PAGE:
At Study Clinical Visit 5 there will be two sets of dentures to fit and assess. Each set of dentures will be fitted and, if necessary, adjusted in the normal way. The participant will then be asked to assess the 3-D printed dentures for comfort, for stability, and for aesthetics using 5-point Likert scales (to be analysed by Wilcoxon Signed Rank test). The conventionally constructed dentures will act as the reference for this assessment and then be formally assessed in the same manner. Six or seven of the 3-D printed dentures are constructed form a scan of the impression, six or seven are constructed from a scan of the cast and six or seven from a hybrid scan. The null hypothesis for this section of the project is that there is no difference in retention and stability between the different workflows used in the construction of the 3-D printed dentures; the alternative hypothesis is that there is a difference.
The participants will be asked if they have a overall preference for the 3-D printed dentures or for the convectional dentures with options for 'no preference - both satisfactory' and 'no preference - both unsatisfactory' (to be analysed by McNemar’s test). The null hypothesis for this section of the project is that there is no preferred choice; the alternative being there is a preference. If they have a preference they will be asked with an open question why they prefer the denture they have chosen with their answer recorded verbatim for later qualitative analysis and discussion. Following these assessments the participant will be given both sets of dentures and asked to wear each in turn on alternate days over the next week.
At this first denture fit appointment, the clinician carrying out the research will be asked to assess and record the retention and stability of each set of denture again using a 5-point Likert scale (analysed as above). The null hypothesis for this section of the project is that there is no difference in retention and stability between the 3-D printed dentures produced by the different workflows; the alternative hypothesis is that there is a difference. In an open question, they will be asked to record their opinions on the quality of each denture. These notes from the open question will be used as an aide-memoire in later discussions.
The participants will be asked if they would like to have the appearance of either set of dentures altered using specialized CE marked acrylic paints (GC Japan). If they would, one set of dentures at a time will be altered in discussion with the dental technician. The artistic work will be assessed by open-ended questions to the participant and the clinician, recorded verbatim for later discussion.
At the review appointment (Study Clinical Visit 6) the participants will be asked to re-assess and record if they have a preference for either denture (analysed as above). Any adjustments required for the dentures will be made at this visit.
Primary outcome measure
Participant's preference of denture assessed at Study Clinical Visit 5 and analysed using McNemar's test
Secondary outcome measures
1. Clinician's assessment of the retention of the 3-D printed denture bases at jaw registration (Study Clinical Visit 3) and denture fit (Study Clinical Visit 5) using a 5-point Likert scale
2. Clinician's assessment of the stability of the 3-D printed denture bases at jaw registration (Study Clinical Visit 3) and denture fit (Study Clinical Visit 5) using a 5-point Likert scale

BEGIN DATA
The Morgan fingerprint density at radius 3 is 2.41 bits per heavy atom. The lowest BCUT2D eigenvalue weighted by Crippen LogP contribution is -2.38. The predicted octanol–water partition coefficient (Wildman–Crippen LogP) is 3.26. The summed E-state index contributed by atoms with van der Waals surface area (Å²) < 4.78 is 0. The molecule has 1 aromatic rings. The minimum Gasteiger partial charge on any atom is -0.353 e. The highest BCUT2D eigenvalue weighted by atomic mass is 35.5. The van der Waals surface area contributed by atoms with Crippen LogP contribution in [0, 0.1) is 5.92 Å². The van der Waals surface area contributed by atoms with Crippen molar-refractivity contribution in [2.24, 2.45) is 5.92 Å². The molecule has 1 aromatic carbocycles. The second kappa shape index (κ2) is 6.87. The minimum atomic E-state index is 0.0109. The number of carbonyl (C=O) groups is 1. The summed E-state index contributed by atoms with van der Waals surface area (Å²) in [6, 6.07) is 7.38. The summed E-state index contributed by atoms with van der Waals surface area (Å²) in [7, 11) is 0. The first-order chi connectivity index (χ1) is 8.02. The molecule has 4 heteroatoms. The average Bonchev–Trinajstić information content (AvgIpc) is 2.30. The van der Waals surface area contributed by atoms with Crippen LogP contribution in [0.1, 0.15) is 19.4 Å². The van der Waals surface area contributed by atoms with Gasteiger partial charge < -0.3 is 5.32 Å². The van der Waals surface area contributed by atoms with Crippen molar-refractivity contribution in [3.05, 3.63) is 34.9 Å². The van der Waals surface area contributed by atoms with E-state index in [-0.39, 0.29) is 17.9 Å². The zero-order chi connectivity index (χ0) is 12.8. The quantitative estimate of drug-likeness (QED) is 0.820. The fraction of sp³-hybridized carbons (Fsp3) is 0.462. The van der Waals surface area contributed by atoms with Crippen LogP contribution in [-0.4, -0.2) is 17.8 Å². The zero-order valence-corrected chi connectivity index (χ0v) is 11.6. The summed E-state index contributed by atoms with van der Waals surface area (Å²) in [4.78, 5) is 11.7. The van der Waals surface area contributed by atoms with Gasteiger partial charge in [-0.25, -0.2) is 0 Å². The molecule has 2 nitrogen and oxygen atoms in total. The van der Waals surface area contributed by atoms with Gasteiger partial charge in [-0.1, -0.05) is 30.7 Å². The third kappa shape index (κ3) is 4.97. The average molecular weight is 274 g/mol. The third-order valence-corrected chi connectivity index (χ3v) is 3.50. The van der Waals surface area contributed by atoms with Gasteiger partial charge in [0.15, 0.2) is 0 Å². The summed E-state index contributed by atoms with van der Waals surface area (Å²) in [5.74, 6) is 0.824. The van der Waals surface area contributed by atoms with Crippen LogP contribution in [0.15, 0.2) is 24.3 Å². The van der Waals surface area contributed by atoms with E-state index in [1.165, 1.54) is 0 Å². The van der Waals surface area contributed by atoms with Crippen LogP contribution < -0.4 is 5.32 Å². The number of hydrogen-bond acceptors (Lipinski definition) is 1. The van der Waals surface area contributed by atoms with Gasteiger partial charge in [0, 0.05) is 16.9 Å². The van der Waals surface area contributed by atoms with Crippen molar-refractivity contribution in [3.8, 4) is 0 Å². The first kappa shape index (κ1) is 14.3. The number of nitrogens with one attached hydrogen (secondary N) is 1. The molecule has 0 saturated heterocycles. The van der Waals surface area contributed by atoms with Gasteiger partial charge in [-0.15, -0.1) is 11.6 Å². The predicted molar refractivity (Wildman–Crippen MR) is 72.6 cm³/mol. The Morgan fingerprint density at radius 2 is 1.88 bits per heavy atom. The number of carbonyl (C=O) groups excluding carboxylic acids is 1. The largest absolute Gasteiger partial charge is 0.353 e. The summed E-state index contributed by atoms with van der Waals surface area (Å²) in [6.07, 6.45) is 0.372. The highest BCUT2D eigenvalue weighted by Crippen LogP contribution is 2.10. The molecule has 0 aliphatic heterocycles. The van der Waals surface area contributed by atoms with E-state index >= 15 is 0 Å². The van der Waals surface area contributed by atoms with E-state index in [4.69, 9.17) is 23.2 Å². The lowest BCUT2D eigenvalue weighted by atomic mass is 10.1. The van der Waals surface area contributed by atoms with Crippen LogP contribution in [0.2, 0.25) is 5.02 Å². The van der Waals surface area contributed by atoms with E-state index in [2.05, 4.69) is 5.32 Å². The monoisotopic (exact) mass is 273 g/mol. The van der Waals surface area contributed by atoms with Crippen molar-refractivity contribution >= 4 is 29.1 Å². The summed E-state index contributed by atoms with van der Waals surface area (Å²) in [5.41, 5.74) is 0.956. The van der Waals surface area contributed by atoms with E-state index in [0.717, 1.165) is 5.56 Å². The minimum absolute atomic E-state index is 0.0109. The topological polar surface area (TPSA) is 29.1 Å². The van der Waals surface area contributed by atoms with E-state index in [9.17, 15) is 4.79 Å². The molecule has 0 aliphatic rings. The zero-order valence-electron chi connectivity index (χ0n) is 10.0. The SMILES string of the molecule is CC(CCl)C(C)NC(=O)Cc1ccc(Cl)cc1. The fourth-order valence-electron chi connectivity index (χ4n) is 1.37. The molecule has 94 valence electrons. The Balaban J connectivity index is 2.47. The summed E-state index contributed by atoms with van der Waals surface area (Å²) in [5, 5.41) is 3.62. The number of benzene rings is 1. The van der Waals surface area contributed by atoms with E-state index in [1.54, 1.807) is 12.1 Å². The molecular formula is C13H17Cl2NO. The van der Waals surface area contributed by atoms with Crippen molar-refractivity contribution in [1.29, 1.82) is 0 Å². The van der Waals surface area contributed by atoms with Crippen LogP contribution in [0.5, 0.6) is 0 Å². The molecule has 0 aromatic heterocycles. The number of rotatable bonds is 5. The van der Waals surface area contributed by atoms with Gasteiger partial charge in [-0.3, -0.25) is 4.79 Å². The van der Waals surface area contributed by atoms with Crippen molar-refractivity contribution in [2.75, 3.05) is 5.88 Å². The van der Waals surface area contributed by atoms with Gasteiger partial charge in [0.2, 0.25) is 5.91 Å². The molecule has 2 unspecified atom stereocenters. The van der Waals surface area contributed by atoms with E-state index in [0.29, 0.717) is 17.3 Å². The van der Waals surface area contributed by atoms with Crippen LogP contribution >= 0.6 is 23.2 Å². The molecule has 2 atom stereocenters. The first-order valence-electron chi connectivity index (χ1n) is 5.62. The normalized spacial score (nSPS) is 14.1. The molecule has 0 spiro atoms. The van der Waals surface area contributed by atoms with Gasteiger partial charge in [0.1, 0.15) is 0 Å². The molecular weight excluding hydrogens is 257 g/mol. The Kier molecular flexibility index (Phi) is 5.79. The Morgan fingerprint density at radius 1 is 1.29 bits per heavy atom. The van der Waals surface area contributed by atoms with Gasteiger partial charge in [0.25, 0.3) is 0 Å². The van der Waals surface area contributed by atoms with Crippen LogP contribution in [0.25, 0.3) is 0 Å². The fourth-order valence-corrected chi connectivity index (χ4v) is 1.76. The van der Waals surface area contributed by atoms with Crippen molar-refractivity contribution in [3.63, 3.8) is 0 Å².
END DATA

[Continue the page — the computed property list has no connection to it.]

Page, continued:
3. Clinicians preference for the base plate of the jaw registration blocks with options for 'no preference - both satisfactory' and 'no preference - both unsatisfactory' at jaw registration (Study Clinical Visit 3)
4. Patient assessment of the finished dentures for comfort using a 5-point Likert scale at denture fit (Study Clinical Visit 5)
5. Patient assessment of the finished dentures for stability using a 5-point Likert scale at denture fit (Study Clinical Visit 5)
6. Patient assessment of the finished dentures for aesthetics using a 5-point Likert scale at denture fit (Study Clinical Visit 5)
7. Reason given by the participant for their preferences for the dentures assessed using an open-ended question at denture fit (Study Clinical Visit 5)(to be analysed qualitatively)
8. Participant's opinion of the aesthetics of the dentures assessed using an open-ended question at denture fit (Study Clinical Visit 5) (to be analysed qualitatively)
Overall trial start date
Overall trial end date
Reason abandoned (if study stopped)
Participant inclusion criteria
2. Available for follow-up
3. Requires replacement complete dentures
4. Able and willing to complete the informed consent process.
5. Aged 18 years or over at the time of signing the Informed Consent Form
Target number of participants
Planned Sample Size: 20; UK Sample Size: 20
Total final enrolment
Participant exclusion criteria
1. Oral tumour
2. Denture stomatitis
3. Requires an obturator
4. Extreme xerostomia (e.g. Sjögren's syndrome)
5. Known hypersensitivity to dental materials used in the research
6. Incapable of written informed consent
Recruitment start date
Recruitment end date
Countries of recruitment
Trial participating centre
Leeds Dental Institute
The Worsley Building Clarendon Way Woodhouse
Trial participating centre
Birmingham Dental Hospital
5 Mill Pool Way
Trial participating centre
University Dental Hospital of Manchester
Higher Cambridge St
Dunhill Medical Trust
Funding Body Type
private sector organisation
Funding Body Subtype
Other non-profit organizations
Results and Publications
Publication and dissemination plan
Planned publication in a high-impact peer-reviewed journal.
IPD sharing statement:
The data sharing plans for the current study are unknown and will be made available at a later date.
Intention to publish date
Participant level data
To be made available at a later date
Basic results (scientific)